Speaking of the enemies, there were a ton of them on display. Small demons made themselves annoying while the larger beasts and Hell Knights stomped in to finish the job. All in all it was a fast, chaotic experience that played out with the same stomping, crashing gore that I remember from the glory days of Doom 2.



Id showed off two gameplay demos, and it made me think that the game is much further along than we d previously guessed. This is just speculation, but I wouldn t be surprised if we see the game released in the same late-spring window that Wolfenstein just enjoyed.



Tonight s reveal was tantalizing, but we don t know everything about the game yet. Like all fans we do have a wishlist a few of which we saw tonight. For the others, though, here s everything we want out of Doom 4.
PC Gamer
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title="Permanent Link to Total Chaos is the best-looking Doom II mod you’ve ever seen">totalchaos-teaser





Out of context, the teaser video for Total Chaos looks like an interesting, moody horror game. The abandoned cityscape, ominous ambiance, and foggy alleyways remind me of the upcoming Nether in particular, which runs on Unreal Engine 3. The two games look pretty similar. Here's the crazy thing: Total Chaos is a total conversion Doom II mod.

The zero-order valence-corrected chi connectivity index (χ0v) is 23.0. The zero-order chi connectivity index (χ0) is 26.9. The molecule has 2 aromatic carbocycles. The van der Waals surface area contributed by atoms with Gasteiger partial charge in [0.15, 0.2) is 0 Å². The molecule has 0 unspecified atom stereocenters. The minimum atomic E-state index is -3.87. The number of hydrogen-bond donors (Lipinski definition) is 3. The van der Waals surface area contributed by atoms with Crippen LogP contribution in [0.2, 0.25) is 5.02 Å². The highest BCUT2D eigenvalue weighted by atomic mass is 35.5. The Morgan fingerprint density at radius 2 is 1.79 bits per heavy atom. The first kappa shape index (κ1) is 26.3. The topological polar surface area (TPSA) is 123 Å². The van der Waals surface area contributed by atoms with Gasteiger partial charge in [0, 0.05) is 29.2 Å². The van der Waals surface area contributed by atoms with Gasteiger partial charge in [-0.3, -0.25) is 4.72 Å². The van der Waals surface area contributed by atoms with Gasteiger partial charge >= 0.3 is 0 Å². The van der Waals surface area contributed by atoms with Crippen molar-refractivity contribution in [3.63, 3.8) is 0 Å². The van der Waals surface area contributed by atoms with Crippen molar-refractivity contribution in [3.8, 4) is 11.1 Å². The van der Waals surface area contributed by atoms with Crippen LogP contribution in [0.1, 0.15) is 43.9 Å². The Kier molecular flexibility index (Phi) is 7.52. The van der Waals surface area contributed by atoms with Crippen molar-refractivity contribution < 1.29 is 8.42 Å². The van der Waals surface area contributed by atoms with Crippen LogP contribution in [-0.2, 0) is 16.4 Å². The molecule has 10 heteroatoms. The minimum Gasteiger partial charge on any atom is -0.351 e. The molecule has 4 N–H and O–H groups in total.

Total Chaos looks so much better than Doom II, you d have no way to tell it s a mod just by looking at it. But if you listen closely (at 0:47) when the player steps off a ledge, you ll hear the familiar grunt from Doom s space marine.

The mod s creator WadaHolic explains that Total Chaos doesn t run on the Doom 2 engine from 1993 proper, but a modified version of the original source code that brings in OpenGL, mouse looks and other features like 16x motion blur, high resolution textures, 3D models, and bloom effects.

WadaHolic says Total Chaos is inspired by games like Stalker. It drops you on an island with a video camera, no guns, and asks that you ll navigate the dangerous, monster-infested environment with whatever tools you can find.

He doesn t have a release date at the moment, but says that he hopes to have a Beta out near the end of the year. You ll need either GZDoom and Zandornum in order to run it.



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PC Gamer
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title="Permanent Link to Brutal Doom update v20 to add ragdoll physics, more brutality">Brutal-Doom